NaPoWriMo 2018 Day 25

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Hello, all! It’s the twenty-fifth day of Na/GloPoWriMo. We’re really in the home stretch now!

Today, our featured participant is Zouxzoux, where the elegy for Day Twenty-Four breathes life into a lost dancer.

We bring you a new interview today, with Rodney Gomez, whose book Citizens of the Mausoleum, is being put out by Sundress Publications. Gomez is the author of several chapbooks, and his poems have previously been published in journals including PoetryThe Gettysburg ReviewBlackbirdPleiadesDenver Quarterly, and Puerto del Sol, You can read some of Gomez’s poems here and here, and our interview with him here.

And now for our daily prompt (optional, as always). Today, we challenge you to write a poem that takes the form of a warning label . . . for yourself! (Mine definitely includes the statement: “Do Not Feed More Than Four Cookies Per Hour.”)

Happy writing!

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I thoroughly enjoyed catching up with the reading. I loved Probability of the Sparrow by Rodney Gomez and liked discovering some of his work through the links provided, a new fan is born. I have also added a new blog to my reader list, about 10 so far this NaPoWriMo –  Zouxzoux’s Elegy poem was lovely, a good one to re-read.

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I had a pleasant time writing today’s poem, a warning for my heart. I am fairly satisfied with the results.

It weighs less than a billiard ball,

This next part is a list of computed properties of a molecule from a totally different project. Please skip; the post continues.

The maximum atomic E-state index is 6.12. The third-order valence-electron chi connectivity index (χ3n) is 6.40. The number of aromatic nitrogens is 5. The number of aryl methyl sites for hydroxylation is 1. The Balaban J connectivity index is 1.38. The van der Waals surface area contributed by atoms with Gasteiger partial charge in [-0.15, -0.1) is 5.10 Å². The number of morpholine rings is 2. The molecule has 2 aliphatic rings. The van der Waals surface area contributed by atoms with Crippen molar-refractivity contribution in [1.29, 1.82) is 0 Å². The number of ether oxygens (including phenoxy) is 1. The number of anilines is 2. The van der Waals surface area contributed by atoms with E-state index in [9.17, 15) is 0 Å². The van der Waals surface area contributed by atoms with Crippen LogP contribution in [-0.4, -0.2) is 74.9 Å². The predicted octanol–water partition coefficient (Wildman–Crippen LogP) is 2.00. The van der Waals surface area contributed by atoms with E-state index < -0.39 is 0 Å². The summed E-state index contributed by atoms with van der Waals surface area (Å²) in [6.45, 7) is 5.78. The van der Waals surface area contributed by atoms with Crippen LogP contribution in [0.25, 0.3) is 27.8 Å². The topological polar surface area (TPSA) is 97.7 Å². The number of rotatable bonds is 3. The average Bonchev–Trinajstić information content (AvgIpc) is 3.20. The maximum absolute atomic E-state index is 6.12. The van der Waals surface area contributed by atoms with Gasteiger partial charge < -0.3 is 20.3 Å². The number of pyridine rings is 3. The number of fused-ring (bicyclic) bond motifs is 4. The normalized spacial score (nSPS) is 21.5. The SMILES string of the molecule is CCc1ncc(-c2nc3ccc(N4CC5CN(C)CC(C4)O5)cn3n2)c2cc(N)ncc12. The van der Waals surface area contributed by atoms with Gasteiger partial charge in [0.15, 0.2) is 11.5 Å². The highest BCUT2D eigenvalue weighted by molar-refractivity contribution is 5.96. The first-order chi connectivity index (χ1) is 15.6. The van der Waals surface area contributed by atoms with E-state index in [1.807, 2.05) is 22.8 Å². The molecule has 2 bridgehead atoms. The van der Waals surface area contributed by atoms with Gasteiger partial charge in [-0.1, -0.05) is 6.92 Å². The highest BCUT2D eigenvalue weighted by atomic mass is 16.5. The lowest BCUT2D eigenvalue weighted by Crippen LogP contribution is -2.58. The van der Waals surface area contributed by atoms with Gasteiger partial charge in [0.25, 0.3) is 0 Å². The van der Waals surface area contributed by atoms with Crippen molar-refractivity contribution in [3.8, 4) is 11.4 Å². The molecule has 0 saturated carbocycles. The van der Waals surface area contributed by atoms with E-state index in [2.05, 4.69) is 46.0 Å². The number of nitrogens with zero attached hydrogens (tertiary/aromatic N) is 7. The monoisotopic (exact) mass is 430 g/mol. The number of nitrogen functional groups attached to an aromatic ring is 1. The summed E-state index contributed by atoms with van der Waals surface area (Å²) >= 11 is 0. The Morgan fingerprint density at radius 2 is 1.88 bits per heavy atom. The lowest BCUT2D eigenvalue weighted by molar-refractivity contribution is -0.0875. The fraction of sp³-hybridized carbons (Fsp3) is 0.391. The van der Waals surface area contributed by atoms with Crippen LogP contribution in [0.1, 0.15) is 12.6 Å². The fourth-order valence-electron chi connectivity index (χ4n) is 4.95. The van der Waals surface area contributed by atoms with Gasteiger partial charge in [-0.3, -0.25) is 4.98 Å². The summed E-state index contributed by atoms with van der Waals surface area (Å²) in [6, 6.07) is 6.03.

and is a lot easier to crack.

5ab39dd423e2c-bpfull The Poetry School Day 25

Day 25: Poems for Children 

Good morning poets. A fun one for you today. I’d like you to write poems for children. It helps to have an age in mind when you write – a poem for a three year old being very different to young adult poetry – so please include your intended reading age when you post. It’ll help people give better feedback.

A couple of traps to avoid. Firstly, don’t, because you’re writing for children, suddenly decide to write like a Victorian. (I don’t know why people do this.) Secondly, try to avoid moralising.

Your first example poem is ‘From a Railway Carriage’, from Robert Louis Stevenson’s classic A Child’s Garden of Verses, which I’m sure many of you are familiar with.

The second example poem is ‘Falling Up’ by Shel Silverstein, which is number 6 in this list of his poems. 

Sometimes, of course, children write the best poetry themselves. This is ‘The Tiger’ by Nael, age 6.

At the time of reading this morning, I had lots of ideas for this – since then I have been preparing for the festival and many of my original thoughts have been forgotten, hoping they will come back when my mind is free-er.

I wrote about Evacuees as this is the new theme at work and I thought I may be able to use it in PE.

It needs some more work.

We all had labels attached to us,
as if we were parcels –

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